Book Review – Business Generation Model by Alexander Osterwalder and Yves Pigneur

Business Generation ModelBusiness Generation Model is one of the most practical business books I’ve read. Well researched, easy to understand and colourful, this is a book I believe every business person should have. Even if you are starting something really small this book will give you some solid ideas. The book focuses on business models and according to the authors, this book will give you deep insight into the nature of business models. It describes traditional and bleeding-edge models and their dynamics. Written way back in 2010, its content is still very fresh and relevant to the current business environment and feels like it was written and published yesterday. What gives the book even more credibility is the fact that it was co-created by 470 other people from 45 different countries who contributed comments.

The book contains five main sections, an outlook and afterword all covered in 278 visual appealing pages. Following is a brief review of each section.
Section one – The Business Model Canvas: A shared language for describing, visualizing, assessing, and changing business models.
A business model describes the rationale of how an organization creates, delivers, and captures value. The business model canvas is a template that helps to define a business model in a way that is easy to understanding. It has nine building blocks which all together can be used to develop and analyse business models. Here are the building blocks:

1. Customer Segments: An organization serves one or several customer segments – customers are the lifeblood of any business. Without customers businesses can’t succeed. A business model may define one or more customer segments and an organization must clearly define what customer segments to serve. Some examples of different customer segments are, mass market, niche market, segmented, and diversified.

2. Value Propositions: It seeks to solve customer problems and satisfy customer needs with value propositions – this describes the bundle of products and services that create value for a specific Customer Segment. It’s the reason why customers choose one product or service over another. It serves to solve a customer problem or meet a need. Value Propositions from organisations may meet a customers need through, newness, customisation, performance, design, price or cost reduction.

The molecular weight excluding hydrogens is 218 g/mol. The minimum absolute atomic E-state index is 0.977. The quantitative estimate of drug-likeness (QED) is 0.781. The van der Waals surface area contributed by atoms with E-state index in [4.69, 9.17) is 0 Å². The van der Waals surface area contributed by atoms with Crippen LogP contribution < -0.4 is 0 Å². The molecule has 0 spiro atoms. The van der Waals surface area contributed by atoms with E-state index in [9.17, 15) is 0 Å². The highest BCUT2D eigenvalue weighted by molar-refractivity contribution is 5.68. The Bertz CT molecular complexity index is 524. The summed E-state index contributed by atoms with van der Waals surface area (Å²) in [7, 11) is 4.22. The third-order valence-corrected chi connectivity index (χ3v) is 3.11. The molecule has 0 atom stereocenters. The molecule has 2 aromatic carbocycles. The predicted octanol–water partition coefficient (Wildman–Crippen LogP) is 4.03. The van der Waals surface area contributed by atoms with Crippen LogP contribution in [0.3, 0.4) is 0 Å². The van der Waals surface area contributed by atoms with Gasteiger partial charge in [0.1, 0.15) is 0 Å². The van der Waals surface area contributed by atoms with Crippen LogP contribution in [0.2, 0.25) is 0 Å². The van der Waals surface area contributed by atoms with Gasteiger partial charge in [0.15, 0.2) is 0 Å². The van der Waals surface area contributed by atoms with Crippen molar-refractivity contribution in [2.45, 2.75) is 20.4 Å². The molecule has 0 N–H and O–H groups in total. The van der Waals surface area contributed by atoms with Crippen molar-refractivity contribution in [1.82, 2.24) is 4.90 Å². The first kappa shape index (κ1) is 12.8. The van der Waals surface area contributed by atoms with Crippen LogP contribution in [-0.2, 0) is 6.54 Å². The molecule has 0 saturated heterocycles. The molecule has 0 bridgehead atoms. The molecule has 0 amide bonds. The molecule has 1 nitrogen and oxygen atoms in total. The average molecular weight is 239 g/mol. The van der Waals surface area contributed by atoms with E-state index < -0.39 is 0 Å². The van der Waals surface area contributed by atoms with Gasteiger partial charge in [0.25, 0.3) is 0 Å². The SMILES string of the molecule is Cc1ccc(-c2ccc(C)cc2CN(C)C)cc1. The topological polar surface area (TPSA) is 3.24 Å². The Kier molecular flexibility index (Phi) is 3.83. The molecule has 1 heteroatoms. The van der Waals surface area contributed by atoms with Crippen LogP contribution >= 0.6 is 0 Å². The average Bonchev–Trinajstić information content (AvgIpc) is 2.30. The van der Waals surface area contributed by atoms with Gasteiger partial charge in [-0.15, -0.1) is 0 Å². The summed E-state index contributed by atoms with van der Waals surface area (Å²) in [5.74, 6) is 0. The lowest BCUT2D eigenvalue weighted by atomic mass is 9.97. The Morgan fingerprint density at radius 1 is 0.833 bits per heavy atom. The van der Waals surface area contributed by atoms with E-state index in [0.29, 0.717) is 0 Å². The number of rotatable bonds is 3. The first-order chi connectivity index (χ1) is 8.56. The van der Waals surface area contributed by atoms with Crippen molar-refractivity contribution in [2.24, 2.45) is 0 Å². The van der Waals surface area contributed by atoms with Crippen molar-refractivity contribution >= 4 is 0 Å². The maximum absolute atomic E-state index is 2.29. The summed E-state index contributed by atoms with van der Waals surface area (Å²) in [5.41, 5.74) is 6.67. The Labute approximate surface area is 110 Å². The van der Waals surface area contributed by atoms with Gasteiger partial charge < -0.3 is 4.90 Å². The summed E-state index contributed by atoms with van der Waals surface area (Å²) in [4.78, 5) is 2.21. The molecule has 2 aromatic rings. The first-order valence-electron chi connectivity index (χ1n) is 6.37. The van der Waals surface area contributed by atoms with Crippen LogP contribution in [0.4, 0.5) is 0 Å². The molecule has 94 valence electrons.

3. Channels: Value propositions are delivered to customers through communication, and sales channels – this describes how a company communicates with, and reaches its Customer Segments to deliver its Value Proposition. Channels serve functions such as:
a. Raising awareness about products and services
b. Helping customers evaluate an organisation’s Value Proposition.
c. Delivering a Value Proposition to customers.

4. Customer Relationships: Customer relationships are established and maintained with each customer segment – describes the types of relationships a company develops with specific Customer Segments. It specifies that a company should clarify the type of relationship it wants to establish with each Customer Segment.

5. Revenue Streams: Revenue streams result from value propositions successfully offered to customers -this represents the cash a company generates from each customer segment. Business models can involve two types of Revenue Streams:
a. Transaction revenues
b. Recurring revenues

6. Key Resources: Key resources ate the assets required to offer and deliver the previously described elements… – describes the most important assets required to make a business model work. Every company needs key resources to create and offer a Value Proposition, reach markets, maintain relationships with Customer Segments and earn revenues.

7. Key Activities:…by performing a number of key activities – describes the most important things a company must do to make its business model work. These are the most important actions a business must take to operate successfully.

8. Key Partnerships: Some activities are outsourced and some resources are acquired outside the enterprise – describes the network of suppliers and partners that make the business model work. Companies forge relationships to optimize their business models, reduce risk or acquire resources.